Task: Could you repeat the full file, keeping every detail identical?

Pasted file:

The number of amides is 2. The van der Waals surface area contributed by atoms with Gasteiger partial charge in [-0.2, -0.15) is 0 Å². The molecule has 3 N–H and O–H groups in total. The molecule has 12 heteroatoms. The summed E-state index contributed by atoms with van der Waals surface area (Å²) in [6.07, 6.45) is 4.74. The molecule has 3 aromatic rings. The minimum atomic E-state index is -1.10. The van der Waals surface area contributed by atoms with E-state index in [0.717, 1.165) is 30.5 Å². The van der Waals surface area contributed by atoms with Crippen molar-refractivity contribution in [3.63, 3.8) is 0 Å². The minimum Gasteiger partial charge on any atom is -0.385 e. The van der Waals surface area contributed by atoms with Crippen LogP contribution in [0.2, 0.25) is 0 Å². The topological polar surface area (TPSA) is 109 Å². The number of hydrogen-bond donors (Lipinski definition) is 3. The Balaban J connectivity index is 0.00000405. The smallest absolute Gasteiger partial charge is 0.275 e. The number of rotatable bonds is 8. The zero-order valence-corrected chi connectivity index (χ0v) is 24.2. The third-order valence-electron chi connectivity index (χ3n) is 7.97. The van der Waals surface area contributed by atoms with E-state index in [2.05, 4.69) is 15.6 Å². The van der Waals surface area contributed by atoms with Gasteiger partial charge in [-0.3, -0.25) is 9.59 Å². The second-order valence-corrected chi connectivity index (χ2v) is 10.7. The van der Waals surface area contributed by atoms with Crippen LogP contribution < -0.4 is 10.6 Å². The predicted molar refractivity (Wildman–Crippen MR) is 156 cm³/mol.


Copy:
The number of amides is 2. The van der Waals surface area contributed by atoms with Gasteiger partial charge in [-0.2, -0.15) is 0 Å². The molecule has 3 N–H and O–H groups in total. The molecule has 12 heteroatoms. The summed E-state index contributed by atoms with van der Waals surface area (Å²) in [6.07, 6.45) is 4.74. The molecule has 3 aromatic rings. The minimum atomic E-state index is -1.10. The van der Waals surface area contributed by atoms with E-state index in [0.717, 1.165) is 30.5 Å². The van der Waals surface area contributed by atoms with Crippen molar-refractivity contribution in [3.63, 3.8) is 0 Å². The minimum Gasteiger partial charge on any atom is -0.385 e. The van der Waals surface area contributed by atoms with Crippen LogP contribution in [0.2, 0.25) is 0 Å². The topological polar surface area (TPSA) is 109 Å². The number of hydrogen-bond donors (Lipinski definition) is 3. The Balaban J connectivity index is 0.00000405. The smallest absolute Gasteiger partial charge is 0.275 e. The number of rotatable bonds is 8. The zero-order valence-corrected chi connectivity index (χ0v) is 24.2. The third-order valence-electron chi connectivity index (χ3n) is 7.97. The van der Waals surface area contributed by atoms with E-state index in [2.05, 4.69) is 15.6 Å². The van der Waals surface area contributed by atoms with Gasteiger partial charge in [-0.3, -0.25) is 9.59 Å². The second-order valence-corrected chi connectivity index (χ2v) is 10.7. The van der Waals surface area contributed by atoms with Crippen LogP contribution < -0.4 is 10.6 Å². The predicted molar refractivity (Wildman–Crippen MR) is 156 cm³/mol.